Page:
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Who's Still Covering Cruz?

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The Daily Caller and POLITICO by far led the way with the most front page stories this weekend on the controversial Texas U.S. Senator

tedcruz10.jpgThe duration and controversy of Ted Cruz's marathon speech on the floor of the U.S. Senate last Tuesday and Wednesday was sure to make a large footprint - and the media certainly obliged.

But now, days after Cruz's speech came to an end, the variation in continued coverage of the Texas U.S. Senator between media outlets is quite drastic, with some putting Cruz's speech and the attending political (and electoral) repercussions in the rear view mirror and others continuing to cover every possible angle.

And which outlets have given Senator Cruz and his speech the longest political half life?

Smart Politics surveyed the online front pages of three-dozen news outlets on Saturday, September 28th, and found the Daily Caller and POLITICO had the most stories devoted Texas U.S. Senator Ted Cruz - accounting for more than 20 percent of Cruz stories among all outlets.

(Note: For general news outlets, the political home page was coded).

Late Saturday evening, the Daily Caller had 16 Cruz-related stories on its politics home page.

That was tops among the three-dozen national outlets under analysis, with POLITICO in second with 12, BuzzFeed third with nine, and Huffington Post, Roll Call, and Salon with eight each.

Daily Caller coverage of Cruz included several stories critical of the Senator's speech:

"Al Gore charges GOP with 'political terrorism,' takes shot at Ted Cruz"

"'A BIG WASTE OF TIME': Harry Reid mocks Cruz's speech"

"McCain criticizes Cruz IMMEDIATELY after 21-hour speech"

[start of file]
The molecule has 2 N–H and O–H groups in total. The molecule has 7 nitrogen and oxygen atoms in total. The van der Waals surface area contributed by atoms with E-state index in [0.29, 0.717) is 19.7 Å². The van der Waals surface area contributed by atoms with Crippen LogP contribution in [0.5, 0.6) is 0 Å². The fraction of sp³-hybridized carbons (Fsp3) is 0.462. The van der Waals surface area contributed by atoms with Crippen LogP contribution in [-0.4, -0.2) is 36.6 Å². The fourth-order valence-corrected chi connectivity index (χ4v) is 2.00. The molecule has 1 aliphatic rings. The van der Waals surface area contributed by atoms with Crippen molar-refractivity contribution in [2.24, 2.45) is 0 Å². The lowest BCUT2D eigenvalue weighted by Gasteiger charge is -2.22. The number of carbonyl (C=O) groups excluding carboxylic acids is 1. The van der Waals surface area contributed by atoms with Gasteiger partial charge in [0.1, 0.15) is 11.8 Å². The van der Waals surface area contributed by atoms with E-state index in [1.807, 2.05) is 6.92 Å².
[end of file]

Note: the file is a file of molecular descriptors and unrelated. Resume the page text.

"Rep. Peter King: Ted Cruz is committing 'governmental terrorism'"

"Republican BRAWL: Cruz goes head-to-head with Corker"

At POLITICO, reports focused on GOP infighting ("Cruz Again Refuses to Back Cornyn," "25 Republicans Buck Cruz"), divided opinion within the conservative ranks ("Rich Lowrey: After Talking the Talk, Cruz Wins," "Krauthammer Channels Cruz Speech") as well as his 2016 standing ("Poll: Cruz Leads 2016 GOP Primary").

Not all front page coverage of Cruz was particularly meaty, however.

In a digital age in which an only recently-elected officeholder can become a household name overnight, a number of playful Cruz-related stories also appeared on various political front pages:

"10 hot Canadian-Americans in honor of everyone's favorite Canadian-American, Ted Cruz [SLIDESHOW]" (Daily Caller)

"'Cruz Does Not Like Obamacare' -- A Seuss-Inspired Poem" (Huffington Post)

"Maher: Cruz reminds me of Cyrus" (POLITICO)

Other outlets still hitching a fair number of box cars to the Cruz train over the weekend were The Atlantic with seven stories on their political home page Saturday evening, CNN and the Blaze with six, and Business Insider, HotAir, National Journal, and Newsmax with five each.

However, not all news outlets are as Cruz-centered in their political reporting.

By Saturday, several outlets had already moved past the Cruz-dominated cycle - failing to mention the junior Senator from Texas in a single front-page political news story on their web sites three days after his speech: ABC News, CBS News, Christian Science Monitor, New York Times, Reuters, Time, US News, and USA Today.

Meanwhile, Bloomberg, FOX, National Public Radio, and the Wall Street Journal featured only one story on Cruz by Saturday evening.

Number of Political Front Page Stories on Ted Cruz, September 28, 2013

Outlet
# Stories
Daily Caller*
16
POLITICO
12
BuzzFeed*
9
Huffington Post*
8
Roll Call
8
Salon*
8
The Atlantic*
7
CNN*
6
The Blaze
6
Business Insider*
5
HotAir
5
National Journal
5
Newsmax*
5
National Review
4
Red State
3
Washington Times*
3
Yahoo!*
3
NBC News*
2
Slate
2
Talking Points Memo
2
The Hill
2
Town Hall
2
Washington Post*
2
Weekly Standard
2
Bloomberg*
1
FOX News*
1
NPR*
1
Wall Street Journal*
1
ABC News*
0
CBS News*
0
Christian Science Monitor*
0
New York Times*
0
Reuters*
0
Time*
0
US News*
0
USA Today*
0
Total
131
* Indicates the front page of the politics section of the media outlet. Table compiled by Smart Politics.

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